Essay on Hamlet RD

Submitted By Madelyn-Weber
Words: 1267
Pages: 6

Madelyn Weber
Mrs. Myers
LA 12, per 4
15 December, 2014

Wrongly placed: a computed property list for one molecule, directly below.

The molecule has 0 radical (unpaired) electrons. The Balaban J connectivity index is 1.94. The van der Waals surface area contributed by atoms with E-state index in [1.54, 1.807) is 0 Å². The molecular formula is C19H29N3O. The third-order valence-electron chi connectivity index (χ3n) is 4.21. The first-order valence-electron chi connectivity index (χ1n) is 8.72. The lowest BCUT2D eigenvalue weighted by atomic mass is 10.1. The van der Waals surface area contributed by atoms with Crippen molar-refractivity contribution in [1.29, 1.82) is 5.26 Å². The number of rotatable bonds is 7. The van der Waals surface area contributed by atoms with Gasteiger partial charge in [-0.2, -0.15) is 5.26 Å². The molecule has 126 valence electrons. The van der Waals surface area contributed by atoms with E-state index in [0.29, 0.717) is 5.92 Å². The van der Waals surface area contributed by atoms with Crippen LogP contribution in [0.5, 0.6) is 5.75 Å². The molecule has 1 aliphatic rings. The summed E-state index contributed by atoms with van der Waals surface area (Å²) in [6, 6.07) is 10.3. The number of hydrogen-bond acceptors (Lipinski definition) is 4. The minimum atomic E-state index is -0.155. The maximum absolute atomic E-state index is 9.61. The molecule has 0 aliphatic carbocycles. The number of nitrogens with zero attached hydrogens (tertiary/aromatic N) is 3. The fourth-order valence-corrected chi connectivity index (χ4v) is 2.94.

Gertrude: Villain or Victim Parents have a big influence on people’s character, the path of their lives, and the decisions they make. Although most people are able to trust their parents and their words, there are a few cases where the actions of parents lead to wariness and uncertainty. In his play, Hamlet, Shakespeare surrounds Gertrude’s character with ambiguity to compound her son, Hamlet’s, indecisiveness about his purpose and feelings, create questions regarding the motives of other characters, and keep the audience in a similar state as Hamlet, where no one knows who to trust. Gertrude’s ambiguity develops an issue of trust in Hamlet’s life that forces him to answer a pivotal question while in isolation. Presently, Hamlet has lost his father, and the one person that should be enduring the same grief is not even sorrowful, “Why she, even she—/O God, a beast that wants discourse of reason/would have mourned longer” (I.ii.150-152). It has been no more than two months since King Hamlet’s passing, and Gertrude has proceeded to live a normal life and even marry his uncle; Hamlet wonders how his mother can be so buoyant after such a tragedy. Hamlet fears that his mother has committed a crime against his father and had intent to marry her brother-in-law in order to keep her crown, but his fear is simply a theory based on external emotions. However, Hamlet receives the evidence he needs from his father’s ghost: “the will of my most seeming-virtuous queen:/O Hamlet, what a falling off was there!” (I.v.46-47), and commands him to kill his murderous uncle and leave his mother in torment. Hamlet discovers his worst fear when he learns Gertrude had prior knowledge about the treason and was possibly even involved. Hamlet has no reason to trust his mother or doubt his desire to enact his revenge on her husband, so he has seemingly made his decision with the help of a ghost. Nevertheless, Hamlet is not sure he can trust the ghost because when it returns, only Hamlet can see it, even as he pleads, “Why, look you there! Look how it steals away—/My father, in habit as he lived—/Look where he goes, even now, out at the portal!” (III.iv.137-139). Hamlet doubts his own sanity and the only evidence he has to prove his mother’s guilt, so his procrastination is exasperated by the possibility of hurting his innocent mother. Shakespeare uses Gertrude’s ambiguity to place doubts in Hamlet’s mind as his apprehensions about murder grow and his confidence in his plan diminishes. Hamlet’s indecisiveness fueled by Gertrude’s ambiguity is an excuse for him to evade his ploy for revenge. Gertrude’s ambiguity governs many other characters and their decisions throughout the play and brings their motives into question. For example, she requests Hamlet’s friends, Rosencrantz and Guildenstern, to keep a watchful eye on him, and “for the supply and profit of our hope,/your visitation shall receive such thanks/as fits a king’s remembrance” (II.ii.23-25). These two men are seemingly just looking out for an old friend, but they are also receiving thanks from the crown, which will in turn bring riches and glory. The queen may also have other intentions besides looking out for her son’s well being, and if this is the case, then Rosencrantz and Guildenstern are after much more than protecting a friend but siding themselves with the reigning criminals. Comparatively, the King’s aide, Polonius, is told to spy on Hamlet and Gertrude’s rendezvous, “’Tis meet that some more audience than a mother—/since nature makes them partial—should o’erhear/The speech, of vantage” (III.ii.34-36). Gertrude’s role in the murder of King Hamlet dictates who Polonius is watching because an allied Queen would necessitate protection of Gertrude from a crazed son. Shakespeare uses this cryptic scene to further the labyrinth of corruption that exists in the castle and place further suspicion to the guilt of Gertrude and other